YOU HAVE ONE TOO
Published in Daily Frights 2012
Pill Hill Press, November 2012
I watch her every day: in the morning, in the afternoon, but mostly at night. Lost in ignorant, blissful sleep, she knows I’m there, but she doesn’t know I’m watching. Her eyes are closed, but mine are open.
They are always open.
I pass the nights imagining her death, fantasizing about shattering the flimsy barrier between her world and mine and snuffing out her life with my bare hands. I’ll take my time so she’ll see my face; I want her to see me—really see me. I want to savor the moment when fear and understanding meet in her feeble mind. She’ll gasp, too terrified and disturbed to scream; self-preservation will desert her. She’ll lose control of her bladder and lie paralyzed in a pool of her own urine.
I’ll start with that pretty face of hers, the face I’ve watched for twenty-seven years, the face that transitioned from a pouty, wide-eyed little girl to a cold, hard-eyed little bitch. I won’t touch those eyes—yet—instead, I’ll use a sewing needle and black thread, and stitch her lips together carefully, before she can plead for her life.
When she’s silenced, I’ll pick out the longest, sharpest shard of glass and cut her open beneath the ribs. I’ll examine her insides: the heart, the liver, the kidneys; holding them in my cold hands, I’ll feel their warmth rush into my hollow, vitreous shell.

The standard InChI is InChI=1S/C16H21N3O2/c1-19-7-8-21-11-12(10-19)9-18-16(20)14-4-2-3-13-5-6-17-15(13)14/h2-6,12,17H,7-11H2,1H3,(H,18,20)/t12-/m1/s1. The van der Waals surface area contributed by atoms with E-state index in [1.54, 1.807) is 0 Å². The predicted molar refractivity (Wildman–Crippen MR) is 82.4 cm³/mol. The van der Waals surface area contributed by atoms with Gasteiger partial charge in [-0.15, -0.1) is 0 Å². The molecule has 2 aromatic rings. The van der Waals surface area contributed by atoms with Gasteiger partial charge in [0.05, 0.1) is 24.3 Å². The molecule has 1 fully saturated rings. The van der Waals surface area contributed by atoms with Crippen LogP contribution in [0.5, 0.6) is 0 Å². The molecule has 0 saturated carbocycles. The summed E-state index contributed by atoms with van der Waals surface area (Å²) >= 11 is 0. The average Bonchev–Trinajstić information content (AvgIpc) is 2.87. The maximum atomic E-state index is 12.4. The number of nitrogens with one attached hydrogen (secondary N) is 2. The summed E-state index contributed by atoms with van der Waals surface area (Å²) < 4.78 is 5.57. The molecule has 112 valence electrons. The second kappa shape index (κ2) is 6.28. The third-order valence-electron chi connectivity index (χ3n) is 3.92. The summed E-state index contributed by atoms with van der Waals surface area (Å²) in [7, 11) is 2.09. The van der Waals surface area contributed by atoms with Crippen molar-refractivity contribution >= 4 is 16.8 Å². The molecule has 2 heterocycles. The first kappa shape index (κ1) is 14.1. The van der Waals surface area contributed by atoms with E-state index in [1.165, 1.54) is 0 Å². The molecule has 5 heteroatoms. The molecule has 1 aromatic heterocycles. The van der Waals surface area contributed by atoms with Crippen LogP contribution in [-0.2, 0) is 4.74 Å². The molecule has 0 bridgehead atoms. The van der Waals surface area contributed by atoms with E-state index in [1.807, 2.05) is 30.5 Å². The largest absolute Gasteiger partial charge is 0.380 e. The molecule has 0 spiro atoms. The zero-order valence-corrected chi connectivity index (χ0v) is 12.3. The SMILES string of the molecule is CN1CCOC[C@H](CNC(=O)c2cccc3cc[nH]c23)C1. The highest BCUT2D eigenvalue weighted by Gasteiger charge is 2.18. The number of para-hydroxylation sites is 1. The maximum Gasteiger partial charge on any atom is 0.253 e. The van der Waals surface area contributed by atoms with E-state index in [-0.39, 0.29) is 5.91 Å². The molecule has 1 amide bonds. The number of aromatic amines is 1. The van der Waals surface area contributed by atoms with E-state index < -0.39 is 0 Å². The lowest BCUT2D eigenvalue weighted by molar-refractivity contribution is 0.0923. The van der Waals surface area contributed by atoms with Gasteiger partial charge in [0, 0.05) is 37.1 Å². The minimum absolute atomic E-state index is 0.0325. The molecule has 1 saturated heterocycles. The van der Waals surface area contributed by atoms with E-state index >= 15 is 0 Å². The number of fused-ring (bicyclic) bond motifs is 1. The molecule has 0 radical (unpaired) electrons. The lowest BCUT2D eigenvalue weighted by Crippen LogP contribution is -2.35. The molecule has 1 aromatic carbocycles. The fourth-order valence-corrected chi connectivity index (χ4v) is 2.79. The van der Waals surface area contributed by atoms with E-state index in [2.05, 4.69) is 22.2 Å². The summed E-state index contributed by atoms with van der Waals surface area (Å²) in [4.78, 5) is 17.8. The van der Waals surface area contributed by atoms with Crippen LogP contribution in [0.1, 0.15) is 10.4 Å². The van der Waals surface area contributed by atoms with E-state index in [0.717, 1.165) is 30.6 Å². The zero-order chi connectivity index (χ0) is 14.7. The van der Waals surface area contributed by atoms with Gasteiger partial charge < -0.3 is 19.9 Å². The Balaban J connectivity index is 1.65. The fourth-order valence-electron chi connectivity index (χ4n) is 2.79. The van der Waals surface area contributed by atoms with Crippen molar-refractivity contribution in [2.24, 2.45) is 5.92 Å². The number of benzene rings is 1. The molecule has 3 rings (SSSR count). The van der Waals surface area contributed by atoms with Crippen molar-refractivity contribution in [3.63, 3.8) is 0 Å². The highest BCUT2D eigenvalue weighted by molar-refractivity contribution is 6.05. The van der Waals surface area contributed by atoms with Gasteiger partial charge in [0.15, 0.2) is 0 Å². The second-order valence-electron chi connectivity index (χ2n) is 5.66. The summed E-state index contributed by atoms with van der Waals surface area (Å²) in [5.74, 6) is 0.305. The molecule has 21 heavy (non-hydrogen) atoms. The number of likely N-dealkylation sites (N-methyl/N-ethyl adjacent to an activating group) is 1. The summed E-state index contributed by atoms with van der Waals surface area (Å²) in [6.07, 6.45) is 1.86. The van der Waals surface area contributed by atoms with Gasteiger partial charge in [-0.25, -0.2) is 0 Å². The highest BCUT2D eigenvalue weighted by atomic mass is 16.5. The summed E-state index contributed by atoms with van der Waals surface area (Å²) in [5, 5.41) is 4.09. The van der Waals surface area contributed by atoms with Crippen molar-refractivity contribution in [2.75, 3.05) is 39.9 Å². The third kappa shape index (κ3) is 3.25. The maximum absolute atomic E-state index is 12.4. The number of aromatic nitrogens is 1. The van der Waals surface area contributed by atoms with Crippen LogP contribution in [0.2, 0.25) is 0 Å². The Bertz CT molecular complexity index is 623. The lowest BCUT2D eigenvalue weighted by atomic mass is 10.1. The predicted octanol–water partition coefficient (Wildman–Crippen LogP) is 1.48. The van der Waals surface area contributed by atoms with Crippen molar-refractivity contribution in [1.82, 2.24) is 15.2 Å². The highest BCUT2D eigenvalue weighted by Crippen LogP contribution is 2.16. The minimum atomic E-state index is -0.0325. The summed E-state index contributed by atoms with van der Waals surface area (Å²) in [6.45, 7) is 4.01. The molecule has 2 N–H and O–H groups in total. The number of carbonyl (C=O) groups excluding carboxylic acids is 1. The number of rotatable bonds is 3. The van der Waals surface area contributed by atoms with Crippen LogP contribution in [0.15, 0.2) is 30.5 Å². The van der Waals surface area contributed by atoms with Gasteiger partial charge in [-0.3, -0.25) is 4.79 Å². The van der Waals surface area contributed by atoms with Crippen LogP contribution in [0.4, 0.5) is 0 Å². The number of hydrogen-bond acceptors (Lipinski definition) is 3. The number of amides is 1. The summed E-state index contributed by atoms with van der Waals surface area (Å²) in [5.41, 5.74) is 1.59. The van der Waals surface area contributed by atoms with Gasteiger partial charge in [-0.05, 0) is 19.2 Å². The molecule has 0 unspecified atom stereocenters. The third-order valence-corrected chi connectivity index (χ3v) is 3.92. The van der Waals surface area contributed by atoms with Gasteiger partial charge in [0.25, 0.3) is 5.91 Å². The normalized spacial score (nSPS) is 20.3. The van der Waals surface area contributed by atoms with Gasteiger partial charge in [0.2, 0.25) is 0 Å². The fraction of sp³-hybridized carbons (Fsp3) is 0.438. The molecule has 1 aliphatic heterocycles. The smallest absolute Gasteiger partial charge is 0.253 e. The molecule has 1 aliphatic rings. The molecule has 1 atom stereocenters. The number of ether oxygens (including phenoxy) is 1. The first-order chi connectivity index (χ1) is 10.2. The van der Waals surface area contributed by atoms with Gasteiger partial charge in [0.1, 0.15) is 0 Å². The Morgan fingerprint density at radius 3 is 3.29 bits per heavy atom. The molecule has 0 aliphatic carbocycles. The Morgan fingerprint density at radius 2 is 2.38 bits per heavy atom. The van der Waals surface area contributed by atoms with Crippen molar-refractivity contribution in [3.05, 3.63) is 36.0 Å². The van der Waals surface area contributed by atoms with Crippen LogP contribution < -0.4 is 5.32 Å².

Once her slow, excruciating murder is complete, I’ll drag her corpse to my world, collect the splintered remnants of the barricade that contained me for so many years, and restore it to its original condition. The shard of glass I used to disembowel her is the final piece of the puzzle; I’ll wash it carefully in her kitchen sink using dish soap and a fresh sponge.
I imagine I’ll be too excited to sleep, so I’ll clean the bedroom, sop up her blood, and eliminate the stained blanket, mattress, and rug. I plan to redecorate once I’m settled, and I won’t miss those items.
Her family, friends, and acquaintances will never discover what I’ve done; they’d never suspect I’m capable of such a crime. They see me every day too, just as she had, but they paid me no attention. They were too busy watching her. But they’ll see me now.
I’m her reflection.And you have one too.Go ahead—look. Tell yourself it’s only an image: constant, harmless. Tell yourself that when you blink, it blinks too.